Tension in Kosovo escalates following car plates tit-for-tat measure against Serbia

Tension in Kosovo escalates following car plates tit-for-tat measure against Serbia
A lorry with temporary licence plates.
By Valentina Dimitrievska in Skopje September 20, 2021

Tensions in Kosovo escalated after the government in Pristina decided on September 20 to re-establish reciprocity with Serbia for vehicle registration plates, which sparked protests by ethnic Serbs in the country.

Under the measure, drivers from Serbia are forced to replace their license plates with temporary ones to enter Kosovo.

Kosovan police at the border crossings are not allowing any cars with Serbian license plates to enter the country, after Serbia has been forcing Kosovan citizens to equip their cars with temporary license plates to enter there for several years.

“We inform the citizens that for entering Kosovo they must be provided with temporary registration plates of the Republic of Kosovo, in line with today's decision of the Ministry of Internal Affairs,” the ministry said.

The registration plates must be placed in visible places and can be provided for a fee of €5. They are valid for 60 days.

Serb residents in the north of Kosovo launched a protest against the decision, keeping the roads leading to the border crossings with Serbia, in Jarinje and Brnjak, blocked.

The protest forced the Kosovo special police to send armoured vehicles to the border to control the situation.

Serbs near the border have set up tents to spend the night, and near them they have unfurled a large banner saying "Welcome to the Community of Serbian Municipalities", RTK reported.

The Community of Serb Municipalities, stipulated by the Brussels Agreement in 2012, has not been yet established, as the Constitutional Court has found that many of its points are in conflict with the Kosovan constitution.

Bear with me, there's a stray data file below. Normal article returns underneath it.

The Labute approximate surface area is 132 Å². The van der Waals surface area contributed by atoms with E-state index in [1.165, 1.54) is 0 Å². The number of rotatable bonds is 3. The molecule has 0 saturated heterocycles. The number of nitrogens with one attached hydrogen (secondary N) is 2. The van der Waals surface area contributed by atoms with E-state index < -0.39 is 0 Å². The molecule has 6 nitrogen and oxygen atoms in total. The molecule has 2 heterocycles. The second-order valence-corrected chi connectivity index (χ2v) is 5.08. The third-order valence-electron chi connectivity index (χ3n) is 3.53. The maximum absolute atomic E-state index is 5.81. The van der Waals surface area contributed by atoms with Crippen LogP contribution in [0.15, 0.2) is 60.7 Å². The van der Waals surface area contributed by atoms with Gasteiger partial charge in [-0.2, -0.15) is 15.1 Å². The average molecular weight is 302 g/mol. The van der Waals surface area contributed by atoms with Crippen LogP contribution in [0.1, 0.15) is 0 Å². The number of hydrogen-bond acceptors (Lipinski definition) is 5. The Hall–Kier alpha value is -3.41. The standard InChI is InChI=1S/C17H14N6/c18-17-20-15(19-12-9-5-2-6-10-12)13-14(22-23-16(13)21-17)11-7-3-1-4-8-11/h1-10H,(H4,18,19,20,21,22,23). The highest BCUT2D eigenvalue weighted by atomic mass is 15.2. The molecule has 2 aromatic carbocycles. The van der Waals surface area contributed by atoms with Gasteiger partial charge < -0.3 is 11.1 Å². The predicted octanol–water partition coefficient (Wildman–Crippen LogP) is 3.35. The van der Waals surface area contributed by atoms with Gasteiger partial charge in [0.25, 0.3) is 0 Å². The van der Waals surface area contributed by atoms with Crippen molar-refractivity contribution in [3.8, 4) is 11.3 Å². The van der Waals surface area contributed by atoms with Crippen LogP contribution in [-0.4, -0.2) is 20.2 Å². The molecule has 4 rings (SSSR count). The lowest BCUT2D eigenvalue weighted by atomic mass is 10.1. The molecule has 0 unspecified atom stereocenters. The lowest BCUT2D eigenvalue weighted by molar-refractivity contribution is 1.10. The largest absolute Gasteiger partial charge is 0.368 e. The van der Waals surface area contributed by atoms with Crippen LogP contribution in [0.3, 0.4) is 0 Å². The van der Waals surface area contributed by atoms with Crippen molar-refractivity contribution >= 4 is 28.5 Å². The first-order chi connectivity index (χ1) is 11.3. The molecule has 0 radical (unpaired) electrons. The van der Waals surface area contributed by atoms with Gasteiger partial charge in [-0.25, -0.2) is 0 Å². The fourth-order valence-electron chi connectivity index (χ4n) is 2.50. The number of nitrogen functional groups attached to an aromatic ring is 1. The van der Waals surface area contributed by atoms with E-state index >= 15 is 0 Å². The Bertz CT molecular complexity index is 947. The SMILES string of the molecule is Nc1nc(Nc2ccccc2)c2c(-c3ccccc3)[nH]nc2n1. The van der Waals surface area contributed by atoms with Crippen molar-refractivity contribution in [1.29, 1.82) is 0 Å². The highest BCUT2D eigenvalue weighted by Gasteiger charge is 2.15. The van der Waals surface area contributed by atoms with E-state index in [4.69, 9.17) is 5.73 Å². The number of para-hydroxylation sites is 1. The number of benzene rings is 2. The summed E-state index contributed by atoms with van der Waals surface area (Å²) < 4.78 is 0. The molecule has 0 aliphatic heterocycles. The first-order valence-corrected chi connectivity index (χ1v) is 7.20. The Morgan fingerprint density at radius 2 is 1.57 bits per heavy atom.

In the vicinity of the border crossing Jarinje, cars are not able to move because the road has been blocked by trucks and cars, which have created a queue of several kilometres, according to Gazeta Express.

Kosovan police deployed additional officers to implement the new government decision.

Kosovo Prime Minister Albin Kurti said that Serbia was the first to impose temporary licence plates, adding that the move is not directed against Serbs.

European Commission spokesman Peter Stano urged Kosovo and Serbia to immediately exercise restraint and refrain from unilateral actions.

Kosovo unilaterally declared independence from Serbia in 2008, but it is still not recognised by Belgrade as a separate state.

Prior to the tensions, Serbian President Aleksandar Vucic announced that he held a conversation with the EU special envoy for the dialogue between Belgrade and Pristina, Miroslav Lajcak, about the new situation with Kosovo.

Serbian agency Tanjug quoted Vucic as saying that Serbia “does not see any meaning” in the normalisation dialogue at this moment.

However, he stated that Serbia must always be ready to talk and opt for dialogue even under the most difficult conditions.

Kosovan broadcaster RKT cited security expert Nuredin Ibishi as saying that the imposition of reciprocity measures with Serbia in terms of car plates is not expected to destabilise the situation in northern Kosovo, populated mainly with ethnic Serbs.

The reciprocity measure in trade with Serbia was imposed by Kurti’s previous government, which abolished the 100% tax on all products from Serbia in March 2020, but replaced it with reciprocity measures on May 30 in an effort to pressure Belgrade to recognise Kosovo as a state.

The reciprocity measure was scrapped by Kurti's successor Avdullah Hoti in June 2020 because it was seen as an obstacle to the EU-facilitated dialogue with Belgrade.

Trade Minister Rozeta Hajdari said in July this year that Kosovo’s government, led by Kurti, is preparing to re-impose reciprocity measures against Serbia to fulfil its February election campaign promise.

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